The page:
Steven Watkins’ murder – How a bitter divorce proceeding resulted in a crime

Steven Watkins

On November 25, 2008, Steven Watkins was shot to death at his estranged wife’s family home in Ashland, Illinois. The 32-year-old had arrived to pick up his 17-month-old daughter, Sidney, for court-ordered visitation. He and his wife, Jennifer, were in the midst of a bitter divorce and an equally unpleasant custody battle.

Jennifer Watkins became a prime suspect in the murder and the Watkins family alleged that all members of her family conspired to murder Steven. After the trial ended in May 2010, 72-year-old Shirley Skinner (Jennifer’s grandmother) was convicted of first-degree murder and sentenced to 55 years in prison. She is currently serving her sentence at Logan Correctional Center in Lincoln.

Shirley Skinner’s family claimed that she murdered Steven Watkins in self-defense

Shirley Skinner
Convicted murderer Shirley Skinner | Quincy Herald/Associated Press

During Shirley Skinner’s trial for the murder of her grandson-in-law Steven Watkins, her family members exercised their Fifth Amendments rights and refused to testify in the court proceedings.

After Shirley was found guilty of all charges, her son Ed claimed that she was innocent and the murder was actually committed by her granddaughter Jennifer Watkins. However, a few months after the trial, Shirley’s family members appeared before a grand jury to finally testify against her.

Debbie Webster – Skinner’s daughter and Jennifer’s mother – refuted the claims made by her brother that it was Jennifer who ‘pulled the trigger’.

“I would not let my mother [Shirley] take the rap for my daughter [Jennifer]. If my daughter did it, her butt would be in there [prison], not my mother,” said Webster.

Similarly, Shirley’s husband Kenneth testified that his wife was the real killer and said that the “public needs to know” the truth. He further dismissed Ed’s claim and said that he was simply trying to “make it look like his mom didn’t do it”.

However, the Skinner family maintains that Shirley reacted in self-defense and killed Steven to save her family, namely Jennifer and Sidney. They claim that he was violent and abusive and had sexually abused his daughter in the past. But the abuse allegations were unsubstantiated in court.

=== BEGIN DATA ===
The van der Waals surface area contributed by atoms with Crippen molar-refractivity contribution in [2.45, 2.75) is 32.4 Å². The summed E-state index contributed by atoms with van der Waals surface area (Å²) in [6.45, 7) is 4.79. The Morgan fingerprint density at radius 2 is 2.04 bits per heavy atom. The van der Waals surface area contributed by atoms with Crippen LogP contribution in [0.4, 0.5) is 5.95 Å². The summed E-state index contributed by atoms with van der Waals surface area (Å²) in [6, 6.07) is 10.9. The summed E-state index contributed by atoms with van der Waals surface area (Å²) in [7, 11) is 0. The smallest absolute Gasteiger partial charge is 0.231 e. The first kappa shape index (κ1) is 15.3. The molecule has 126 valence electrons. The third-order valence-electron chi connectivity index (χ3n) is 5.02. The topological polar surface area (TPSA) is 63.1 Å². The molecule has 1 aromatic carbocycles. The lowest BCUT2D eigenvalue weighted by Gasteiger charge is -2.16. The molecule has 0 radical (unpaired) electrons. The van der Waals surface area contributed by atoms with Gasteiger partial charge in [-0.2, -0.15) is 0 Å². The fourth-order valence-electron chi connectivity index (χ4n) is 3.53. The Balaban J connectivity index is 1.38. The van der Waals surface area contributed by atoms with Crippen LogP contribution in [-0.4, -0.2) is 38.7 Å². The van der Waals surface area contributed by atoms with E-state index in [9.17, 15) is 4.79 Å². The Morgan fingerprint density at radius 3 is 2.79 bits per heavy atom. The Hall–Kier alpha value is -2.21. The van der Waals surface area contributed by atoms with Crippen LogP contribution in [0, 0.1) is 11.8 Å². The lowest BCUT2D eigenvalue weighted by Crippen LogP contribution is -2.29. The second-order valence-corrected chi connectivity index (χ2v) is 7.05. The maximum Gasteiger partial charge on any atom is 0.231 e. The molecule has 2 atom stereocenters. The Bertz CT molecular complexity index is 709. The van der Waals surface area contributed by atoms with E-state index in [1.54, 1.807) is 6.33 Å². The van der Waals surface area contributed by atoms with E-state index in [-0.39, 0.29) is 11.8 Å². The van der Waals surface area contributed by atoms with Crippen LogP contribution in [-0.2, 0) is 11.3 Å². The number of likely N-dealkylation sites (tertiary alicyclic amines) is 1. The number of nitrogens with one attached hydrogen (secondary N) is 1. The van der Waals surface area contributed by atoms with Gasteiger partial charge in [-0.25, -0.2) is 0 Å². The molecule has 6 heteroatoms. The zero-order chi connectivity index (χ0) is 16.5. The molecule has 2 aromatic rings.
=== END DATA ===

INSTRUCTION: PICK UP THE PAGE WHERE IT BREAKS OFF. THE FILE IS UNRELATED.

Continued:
According to their testimony, Steven had knocked Shirley against the wall and was about to attack his wife and daughter. It was at that moment that Shirley took a 9mm pistol from a shelf and shot Steven from behind.

The Senate passed the “Steven Watkins Bill” in September 2012 which reinforces penalties for divorced parents violating visitation orders

The Watkins family firmly denied the accusations against Steven and believes that other members of the Skinner family should be persecuted for the murder as well. The prosecution called the murder a “family affair” that was premeditated to prevent Steven from gaining custody of Sidney.

In response to the Skinner family’s belief that Shirley should be set free, Penny Watkins (Steven’s mother) said that they only got a “partial justice” with her in prison.

“My son was never aggressive toward anyone… And in self-defense, you don’t shoot somebody in the back of the head when they’re walking away,” Penny added.

In 2014, Shirley Skinner petitioned for a clemency plea to be released from imprisonment and serve the remainder of her sentence at home, citing poor health. She reportedly suffered from a heart condition and had three strokes and a concussion while in prison.

The petition was opposed by the Watkins family. The Prison Review Board has yet to make a decision but the chances of the petition being successful are slim.

Steven’s parents, Dale and Penny Watkins won a court case that allowed them visitation rights to their granddaughter, Sidney. However, Jennifer Watkins moved to Florida and later Massachusetts with her daughter, denying the Watkins’ right to visit Sidney.

The Illinois House Committee passed the “Steven Watkins Bill” in September 2012, authorizing the courts to imprison, fine, or revoke the driver’s license of anyone unjustly interfering with or denying the visitation rights of non-custodial parents.

Jennifer Watkins and Sidney
Jennifer and Sidney Watkins | The State Journal-Register

In November 2018, Jennifer Watkins lost the custody of her daughter after failing to comply with court orders – she had already been arrested twice for violating visitation rights of the Watkins. Sidney Watkins, now 15 years old, lives with her paternal aunt Ashley Clement who became her permanent guardian after the custody battle.